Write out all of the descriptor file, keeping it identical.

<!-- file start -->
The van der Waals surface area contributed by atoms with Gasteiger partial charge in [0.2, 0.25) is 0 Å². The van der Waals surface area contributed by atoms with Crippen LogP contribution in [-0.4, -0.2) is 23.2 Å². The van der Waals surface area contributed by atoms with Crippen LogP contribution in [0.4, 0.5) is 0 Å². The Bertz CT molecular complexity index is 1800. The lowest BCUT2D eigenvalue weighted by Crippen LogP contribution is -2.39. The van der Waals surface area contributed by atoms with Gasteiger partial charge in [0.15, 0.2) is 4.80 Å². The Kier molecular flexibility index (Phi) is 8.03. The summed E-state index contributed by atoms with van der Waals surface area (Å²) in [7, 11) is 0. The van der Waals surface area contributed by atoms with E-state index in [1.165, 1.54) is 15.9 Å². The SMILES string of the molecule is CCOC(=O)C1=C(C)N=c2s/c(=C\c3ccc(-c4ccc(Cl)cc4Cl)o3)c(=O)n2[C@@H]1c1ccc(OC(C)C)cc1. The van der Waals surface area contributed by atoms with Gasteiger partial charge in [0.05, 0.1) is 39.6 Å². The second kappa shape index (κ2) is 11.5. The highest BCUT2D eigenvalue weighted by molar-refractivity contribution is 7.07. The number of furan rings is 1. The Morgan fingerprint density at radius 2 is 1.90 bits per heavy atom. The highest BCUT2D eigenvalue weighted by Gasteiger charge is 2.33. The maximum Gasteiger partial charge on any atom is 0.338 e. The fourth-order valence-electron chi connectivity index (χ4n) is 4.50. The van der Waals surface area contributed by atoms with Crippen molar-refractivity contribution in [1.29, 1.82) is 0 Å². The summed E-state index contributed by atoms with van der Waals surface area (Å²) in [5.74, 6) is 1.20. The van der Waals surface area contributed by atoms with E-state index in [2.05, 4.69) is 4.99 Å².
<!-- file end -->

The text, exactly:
The van der Waals surface area contributed by atoms with Gasteiger partial charge in [0.2, 0.25) is 0 Å². The van der Waals surface area contributed by atoms with Crippen LogP contribution in [-0.4, -0.2) is 23.2 Å². The van der Waals surface area contributed by atoms with Crippen LogP contribution in [0.4, 0.5) is 0 Å². The Bertz CT molecular complexity index is 1800. The lowest BCUT2D eigenvalue weighted by Crippen LogP contribution is -2.39. The van der Waals surface area contributed by atoms with Gasteiger partial charge in [0.15, 0.2) is 4.80 Å². The Kier molecular flexibility index (Phi) is 8.03. The summed E-state index contributed by atoms with van der Waals surface area (Å²) in [7, 11) is 0. The van der Waals surface area contributed by atoms with E-state index in [1.165, 1.54) is 15.9 Å². The SMILES string of the molecule is CCOC(=O)C1=C(C)N=c2s/c(=C\c3ccc(-c4ccc(Cl)cc4Cl)o3)c(=O)n2[C@@H]1c1ccc(OC(C)C)cc1. The van der Waals surface area contributed by atoms with Gasteiger partial charge in [0.05, 0.1) is 39.6 Å². The second kappa shape index (κ2) is 11.5. The highest BCUT2D eigenvalue weighted by molar-refractivity contribution is 7.07. The number of furan rings is 1. The Morgan fingerprint density at radius 2 is 1.90 bits per heavy atom. The highest BCUT2D eigenvalue weighted by Gasteiger charge is 2.33. The maximum Gasteiger partial charge on any atom is 0.338 e. The fourth-order valence-electron chi connectivity index (χ4n) is 4.50. The van der Waals surface area contributed by atoms with Crippen molar-refractivity contribution in [1.29, 1.82) is 0 Å². The summed E-state index contributed by atoms with van der Waals surface area (Å²) in [5.74, 6) is 1.20. The van der Waals surface area contributed by atoms with E-state index in [2.05, 4.69) is 4.99 Å².